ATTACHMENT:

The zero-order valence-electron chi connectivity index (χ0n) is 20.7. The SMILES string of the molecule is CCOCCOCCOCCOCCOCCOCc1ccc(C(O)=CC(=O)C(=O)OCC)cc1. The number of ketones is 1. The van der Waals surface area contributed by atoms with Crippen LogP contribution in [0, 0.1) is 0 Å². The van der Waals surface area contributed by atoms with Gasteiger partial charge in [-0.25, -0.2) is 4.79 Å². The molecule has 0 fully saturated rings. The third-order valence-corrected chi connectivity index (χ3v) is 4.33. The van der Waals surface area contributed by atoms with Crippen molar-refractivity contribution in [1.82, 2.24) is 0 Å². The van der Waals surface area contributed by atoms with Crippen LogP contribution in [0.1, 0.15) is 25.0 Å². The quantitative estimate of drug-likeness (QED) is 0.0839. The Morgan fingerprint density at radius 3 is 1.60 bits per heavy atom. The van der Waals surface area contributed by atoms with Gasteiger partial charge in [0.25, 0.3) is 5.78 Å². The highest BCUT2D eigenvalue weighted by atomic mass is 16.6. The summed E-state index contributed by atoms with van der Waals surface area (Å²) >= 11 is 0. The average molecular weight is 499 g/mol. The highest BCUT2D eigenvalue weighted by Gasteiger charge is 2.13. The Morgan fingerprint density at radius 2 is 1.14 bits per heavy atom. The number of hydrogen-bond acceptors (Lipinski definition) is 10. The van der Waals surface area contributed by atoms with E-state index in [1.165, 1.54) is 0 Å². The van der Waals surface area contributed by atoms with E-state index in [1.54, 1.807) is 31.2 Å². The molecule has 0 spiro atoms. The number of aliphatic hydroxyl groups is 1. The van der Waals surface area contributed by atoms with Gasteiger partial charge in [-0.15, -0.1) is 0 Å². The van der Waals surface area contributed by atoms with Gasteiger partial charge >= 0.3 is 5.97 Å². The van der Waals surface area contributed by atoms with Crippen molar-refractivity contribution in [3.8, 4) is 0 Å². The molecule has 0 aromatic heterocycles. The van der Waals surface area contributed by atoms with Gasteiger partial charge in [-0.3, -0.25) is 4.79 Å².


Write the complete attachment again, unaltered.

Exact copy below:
The zero-order valence-electron chi connectivity index (χ0n) is 20.7. The SMILES string of the molecule is CCOCCOCCOCCOCCOCCOCc1ccc(C(O)=CC(=O)C(=O)OCC)cc1. The number of ketones is 1. The van der Waals surface area contributed by atoms with Crippen LogP contribution in [0, 0.1) is 0 Å². The van der Waals surface area contributed by atoms with Gasteiger partial charge in [-0.25, -0.2) is 4.79 Å². The molecule has 0 fully saturated rings. The third-order valence-corrected chi connectivity index (χ3v) is 4.33. The van der Waals surface area contributed by atoms with Crippen molar-refractivity contribution in [1.82, 2.24) is 0 Å². The van der Waals surface area contributed by atoms with Crippen LogP contribution in [0.1, 0.15) is 25.0 Å². The quantitative estimate of drug-likeness (QED) is 0.0839. The Morgan fingerprint density at radius 3 is 1.60 bits per heavy atom. The van der Waals surface area contributed by atoms with Gasteiger partial charge in [0.25, 0.3) is 5.78 Å². The highest BCUT2D eigenvalue weighted by atomic mass is 16.6. The summed E-state index contributed by atoms with van der Waals surface area (Å²) >= 11 is 0. The average molecular weight is 499 g/mol. The highest BCUT2D eigenvalue weighted by Gasteiger charge is 2.13. The Morgan fingerprint density at radius 2 is 1.14 bits per heavy atom. The number of hydrogen-bond acceptors (Lipinski definition) is 10. The van der Waals surface area contributed by atoms with E-state index in [1.165, 1.54) is 0 Å². The van der Waals surface area contributed by atoms with E-state index in [1.54, 1.807) is 31.2 Å². The molecule has 0 spiro atoms. The number of aliphatic hydroxyl groups is 1. The van der Waals surface area contributed by atoms with Gasteiger partial charge in [-0.15, -0.1) is 0 Å². The van der Waals surface area contributed by atoms with Gasteiger partial charge >= 0.3 is 5.97 Å². The van der Waals surface area contributed by atoms with Crippen molar-refractivity contribution in [3.8, 4) is 0 Å². The molecule has 0 aromatic heterocycles. The van der Waals surface area contributed by atoms with Gasteiger partial charge in [-0.3, -0.25) is 4.79 Å².